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Thursday, September 30, 2010

09.30 - Mimi Concert Video Annotated

Video of the concert debut of Mimi with Isaac Schankler at the Boston Court Performing Arts Center in Pasadena on Saturday, June 5, 2010, as part of the People Inside Electronics concert event, Vicious Circles and Deadly Elements.

Mimi, which stands for multimodal interaction for musical improvisation, is a system for human-machine improvisation.  Mimi was created by Alexandre Fran├žois using his Software Architecture for Immersipresence.

In Mimi, the computer learns from the human musician, creates a factor oracle from the music input, and recombines the material to generate improvisations like the music it 'hears'.  The visualizations show the music stream from the computer and from the human, the music material Mimi learns, and how the system recombines the material. 

The human musician determines when Mimi learns, when it starts/stops improvising, and the recombination rate.  The annotations in the video provided by Isaac shows this decision process, and reveals the improviser's thought process as the performance unfolds.

Isaac is a composer-pianist-improviser who received his DMA in Composition from the USC Thornton School of Music in 2010; he is currently a research consultant at MuCoaCo.

09.30 - Chinghua wins Grace Hopper Best Paper Award

MuCoaCo alum, Ching-Hua Chuan, receives the Grace Hopper Best New Investigator Paper Award at the Grace Hopper Celebration for her paper titled "Hybrid Methods for Generating and Evaluating Style-Specific Accompaniment." Ching-Hua is pictured above with Anna Huang (another MuCoaCo alum) and Sunny Tsai at the Grace Hopper Celebration 2010.

Ching-Hua was a doctoral student at the MuCoaCo Lab 2004-2008.  She was an Assistant Professor of Computer Science at Barry University 2008-2010, during which she was featured in the Barry Magazine.

Ching-Hua recently started a new job as Assistant Professor in the School of Computing at the University of North Florida.

Congratulations, Ching-Hua!

Saturday, September 25, 2010

09.25 - CMS/ATMI Joint Meeting in Minneapolis

Elaine Chew gives the Technology Plenary Lecture at the Joint Association for Technology in Musical Instruction - College Music Society Joint Meeting in Minneapolis, Minnesota.  While there, she met up with Katie Wolf.  Pictures to come ...

A review of ATMI 2010 by Barbara Freedman on MusicEdTech can be found here.  An excerpt from the review:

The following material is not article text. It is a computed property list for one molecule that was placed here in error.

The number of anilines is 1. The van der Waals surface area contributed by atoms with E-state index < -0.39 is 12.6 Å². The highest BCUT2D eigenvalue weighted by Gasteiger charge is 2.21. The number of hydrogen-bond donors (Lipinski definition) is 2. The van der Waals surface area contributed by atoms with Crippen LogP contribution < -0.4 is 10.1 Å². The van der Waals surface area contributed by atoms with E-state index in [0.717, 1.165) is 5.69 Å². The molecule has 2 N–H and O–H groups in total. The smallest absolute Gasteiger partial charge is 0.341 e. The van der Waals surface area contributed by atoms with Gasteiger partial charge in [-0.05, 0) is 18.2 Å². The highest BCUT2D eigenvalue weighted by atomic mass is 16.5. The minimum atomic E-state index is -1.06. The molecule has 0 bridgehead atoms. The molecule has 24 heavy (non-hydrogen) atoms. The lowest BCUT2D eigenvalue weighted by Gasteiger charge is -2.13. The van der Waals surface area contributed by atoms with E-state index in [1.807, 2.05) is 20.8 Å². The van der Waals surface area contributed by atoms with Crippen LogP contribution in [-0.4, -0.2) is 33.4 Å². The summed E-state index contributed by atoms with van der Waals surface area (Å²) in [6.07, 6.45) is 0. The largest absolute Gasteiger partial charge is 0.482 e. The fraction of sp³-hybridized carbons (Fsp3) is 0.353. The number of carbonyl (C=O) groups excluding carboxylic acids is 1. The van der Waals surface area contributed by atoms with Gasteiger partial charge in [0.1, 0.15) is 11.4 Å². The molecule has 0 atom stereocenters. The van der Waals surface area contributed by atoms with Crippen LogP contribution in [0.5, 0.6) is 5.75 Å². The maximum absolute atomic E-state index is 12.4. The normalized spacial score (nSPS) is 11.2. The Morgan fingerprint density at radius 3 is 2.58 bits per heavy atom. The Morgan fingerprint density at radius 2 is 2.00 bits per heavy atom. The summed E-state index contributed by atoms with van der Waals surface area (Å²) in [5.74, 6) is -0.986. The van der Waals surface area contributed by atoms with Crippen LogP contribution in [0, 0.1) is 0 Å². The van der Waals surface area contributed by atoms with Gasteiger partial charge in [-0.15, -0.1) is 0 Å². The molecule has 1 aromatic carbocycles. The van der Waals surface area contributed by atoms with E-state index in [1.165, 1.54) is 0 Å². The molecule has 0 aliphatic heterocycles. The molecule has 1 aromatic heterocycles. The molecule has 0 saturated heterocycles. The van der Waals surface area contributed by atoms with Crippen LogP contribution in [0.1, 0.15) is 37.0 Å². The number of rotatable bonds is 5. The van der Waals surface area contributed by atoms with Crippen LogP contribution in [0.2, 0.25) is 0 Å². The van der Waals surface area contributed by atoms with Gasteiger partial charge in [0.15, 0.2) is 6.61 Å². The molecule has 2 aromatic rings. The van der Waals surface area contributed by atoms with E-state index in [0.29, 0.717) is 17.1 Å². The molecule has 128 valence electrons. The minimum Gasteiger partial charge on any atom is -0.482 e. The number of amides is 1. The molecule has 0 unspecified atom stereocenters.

"The CMS/ATMI Technology Lecture/Plenary Speaker was Dr. Elaine Chew of USC (http://www-bcf.usc.edu/~echew/). Her session was entitled De-mystifying Music and Its Performance through Science and Technology. I don’t think I can describe how outstanding this presentation was in every aspect and detail. Her beautifully calm, confident manner had well placed humor. The multimedia slides and transitions to live display were outstanding and well paced. The content was so engaging and simply gorgeous to watch how she and her colleagues were able to conceive and capture a visual representation of music and human expression of music in various stages of creation and recreation. This presentation was a stunningly beautiful and a brilliant display of sheer intelligence, musicianship and grace. It left me speechless. Brava Dr. Chew."

Friday, September 24, 2010

09.24 - NAE US FOE Symposium

Elaine Chew was an invited speaker at the 2010 NAE FOE Symposium at the IBM Learning Center in Armonk, NY.
From September 23 to 25, 'about 100 outstanding engineers under the age of 45 met for an intensive 2-1/2 day symposium to discuss cutting-edge developments in four areas: Cloud Computing, Engineering and Music, Autonomous Aerospace Systems, and Engineering Inspired by Biology.'
Elaine's talk in the session on Engineering and Music was titled "De-mystifying Music and Its Performance."  The paper based on her talk and the presentation slides can be downloaded from the program website.

A version of the paper has been selected to appear in the winter issue of The Bridge, the NAE quarterly, which is 'disseminated to NAE members, government agencies, members of Congress, libraries, university departments, and a wide range of interested individuals (about 7,000 in all).'
These and more photos by the symposium photographer have been posted on the NAE Frontiers website.